Tuesday, January 21, 2014

Batt Photography: A History of Good and Bad Pictures

We collect thousands of images every day and some of those images stay in our permanent collection: our brains. When we lie awake in bed because we aren't sure if that guy likes us or not, we conjure images of him smiling and being near us.Those in retail understand the power of a product display. For example, there is a display showing us a young 20-something mannequin wearing business separates and standing in a powerful, yet seductive pose. We try on (and buy) those separates and matching accessories because we want to look as good as the mannequin. When we're at home, we try on all of the clothes and accessories and arrange ourselves to look like the image of the mannequin at the store.

But then the internet was invented. And we began posting pictures of ourselves and e-commerce came into existence. Then began the struggle for us to not only learn how the internet and e-commerce works, but we also needed to actually learn how to use our cameras. Those who chose photography as a hobby or career already had a leg up on the rest of us. We knew that family-photo-around-the-dinner-table wasn't going to do our products justice, but we used it anyway. Until about 2006, photos on the internet were so-so. The digital camera explosion didn't come until around then. I remember getting my first digital camera around Christmas 2004..and that's the one I used for taking photos of my products in 2010.

The following post is a tongue-in-cheek mockery of my once 'pretty good' pictures. It's fun looking back at old pictures to see how far you've come. The pressure to keep photos interesting, high quality, and remarkable is ever-present for businesses. And doubly so for the small business (we do everything ourselves and we often don't have the right tools for the job). That said, a halfway decent camera, a lightbox, and some tips about composition and you'll have gorgeous images worthy of being curated in our permanent brain collections.

Originally posted on January 30, 2013:

Alright, let's face it. I'm not a photographer. I'm only as good as my camera, and my first camera was terrible. It was a digital camera which was already 5 years too old when compared to modern models. I built a light box to keep my pictures from sucking a big lemon, but as you can see from the picture below, it sucked a lemon anyway:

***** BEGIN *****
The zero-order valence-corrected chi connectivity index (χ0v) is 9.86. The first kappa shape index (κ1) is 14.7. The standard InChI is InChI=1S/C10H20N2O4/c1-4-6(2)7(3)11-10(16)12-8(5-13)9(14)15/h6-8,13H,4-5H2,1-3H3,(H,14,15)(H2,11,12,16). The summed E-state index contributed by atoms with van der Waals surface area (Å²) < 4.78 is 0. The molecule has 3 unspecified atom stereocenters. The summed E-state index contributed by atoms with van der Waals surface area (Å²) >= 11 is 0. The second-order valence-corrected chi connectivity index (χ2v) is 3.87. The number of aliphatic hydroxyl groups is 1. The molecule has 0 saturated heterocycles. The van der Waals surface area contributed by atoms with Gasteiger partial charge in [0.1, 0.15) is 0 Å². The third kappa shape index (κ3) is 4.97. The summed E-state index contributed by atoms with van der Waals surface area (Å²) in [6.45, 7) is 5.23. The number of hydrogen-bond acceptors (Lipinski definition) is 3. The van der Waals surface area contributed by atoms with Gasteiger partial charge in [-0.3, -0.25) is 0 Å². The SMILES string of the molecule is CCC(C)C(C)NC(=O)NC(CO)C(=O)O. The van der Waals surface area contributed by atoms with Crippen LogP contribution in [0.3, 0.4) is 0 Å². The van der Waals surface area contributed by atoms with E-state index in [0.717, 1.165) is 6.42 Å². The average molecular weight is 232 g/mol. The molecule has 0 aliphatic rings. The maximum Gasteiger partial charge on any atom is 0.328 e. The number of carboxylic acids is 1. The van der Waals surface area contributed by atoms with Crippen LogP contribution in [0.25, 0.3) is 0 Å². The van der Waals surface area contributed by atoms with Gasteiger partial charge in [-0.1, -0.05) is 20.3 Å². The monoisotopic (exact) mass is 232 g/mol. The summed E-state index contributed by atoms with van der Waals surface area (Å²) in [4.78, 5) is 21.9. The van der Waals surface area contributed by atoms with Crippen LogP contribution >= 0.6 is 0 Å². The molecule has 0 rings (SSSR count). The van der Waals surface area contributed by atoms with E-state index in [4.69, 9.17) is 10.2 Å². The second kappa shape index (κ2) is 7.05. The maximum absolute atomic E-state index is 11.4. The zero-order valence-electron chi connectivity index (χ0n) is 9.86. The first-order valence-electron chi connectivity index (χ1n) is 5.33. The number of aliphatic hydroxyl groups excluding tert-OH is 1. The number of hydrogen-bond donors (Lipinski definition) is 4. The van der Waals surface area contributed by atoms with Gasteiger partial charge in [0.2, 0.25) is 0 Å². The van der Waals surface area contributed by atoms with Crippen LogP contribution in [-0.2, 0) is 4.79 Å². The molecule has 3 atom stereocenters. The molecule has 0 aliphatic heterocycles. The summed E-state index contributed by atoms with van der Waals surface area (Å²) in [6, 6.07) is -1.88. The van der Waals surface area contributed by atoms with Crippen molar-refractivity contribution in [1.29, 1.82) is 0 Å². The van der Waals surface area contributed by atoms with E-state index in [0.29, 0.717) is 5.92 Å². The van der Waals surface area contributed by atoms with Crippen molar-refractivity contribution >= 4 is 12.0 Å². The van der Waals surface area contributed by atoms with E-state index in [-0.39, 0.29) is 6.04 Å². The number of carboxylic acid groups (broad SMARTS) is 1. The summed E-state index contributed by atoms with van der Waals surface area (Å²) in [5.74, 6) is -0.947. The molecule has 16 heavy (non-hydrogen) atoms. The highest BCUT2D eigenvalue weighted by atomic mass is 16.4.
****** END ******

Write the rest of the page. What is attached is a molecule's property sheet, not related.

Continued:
Okay, so that's not a picture of a batt. I didn't have a drum carder when I first started, so I didn't sell batts when I first launched. However, the dyed tussah silk lying limp and dull in front of the wine is what I had to photograph with my horrible digital camera. Don't worry, that wine has long been consumed. Waste not for the sake of picture taking. And the glass? A present to my husband for our first year anniversary--while we were still dating. Cute, huh? Clunky looking, but sturdy. I drop everything. And I trail off on tangents...

Pity the tussah. Also, pity the lost potential. I could have done a much better job presenting the materials in my pictures to make them mouth-watering, though a little fuzzy. I mean, I researched the photographs of other fiber artists, but I also had to balance what I wanted with what I was capable of doing. Which wasn't much.

I called out to my facebook friends to see if I could scam a better camera, and luckily, I was offered an excellent camera for sale instead. I bought a Canon Rebel for an embarrassingly cheap price (thank you amazon.com for your low-ball pricing schemes!), and thus began my entire photograph revamp. And only 2 months after I initially launched. I had just taken all of my pictures, and here I was doing it all over again. But, the results were much better:

Oh yes, I was an instant pro. My old digital camera had its battery compartment emptied and sealed in its eternal tomb after I had this photo session. What stunning photos I could take now! I was zooming in like crazy to get ultra detailed shots of the individual fibers. I was essentially taking glamour shots of my products, and they certainly played up the star role.

Even my yarn got to take center stage. Now I could be like everyone else I had admired up to this point. However, I still had one problem. Though I could take accurate and clear pictures, I still was unable to capture that Je ne sais quois. Did I get the French right? It's been a while. Here are some more attempts I made to photograph batts:

I went back and looked at what others were doing more recently with their batt photos. I realized that photography for batts had reached a new level of sophistication. And that also meant rolling up the batts in a different way. So, I headed back to the table with batt in hand and snapped some shots from a new perspective:

Ooo, nicely done! What gorgeous colors and textures, and even the rolling of the batt impacts the ultimate outcome of the picture too. I have triumphed--for now. My goals for the near future are to begin taking pictures of the batts in new ways and be a trendsetter rather than a season-late trend follower.

I'm trying to focus on one feature of the batt, as in this example where I zoom in on the pulled sari silk which is off-center. I like how the rest fizzles into a clump of sparkly orange without concrete definition.

Or in this example where the folds are stacked on top of one another.

Or this one which is essentially a tube a fiber and only a small section in the middle of the fiber is in sharp focus. Whenever I sell the fiber, I'll surely post "normal" pictures, but for that eye-catching, wheel-whetting impact, I think I may be on to something. Time shall see.

Update: January 21, 2013

I wanted to show you another idea I had for taking pictures of multiple batts. I sometimes make limited edition batts where there are between 2 and 4 in a collection, but they aren't repeatable. I think it really points out how consistent I am when I make batts! :)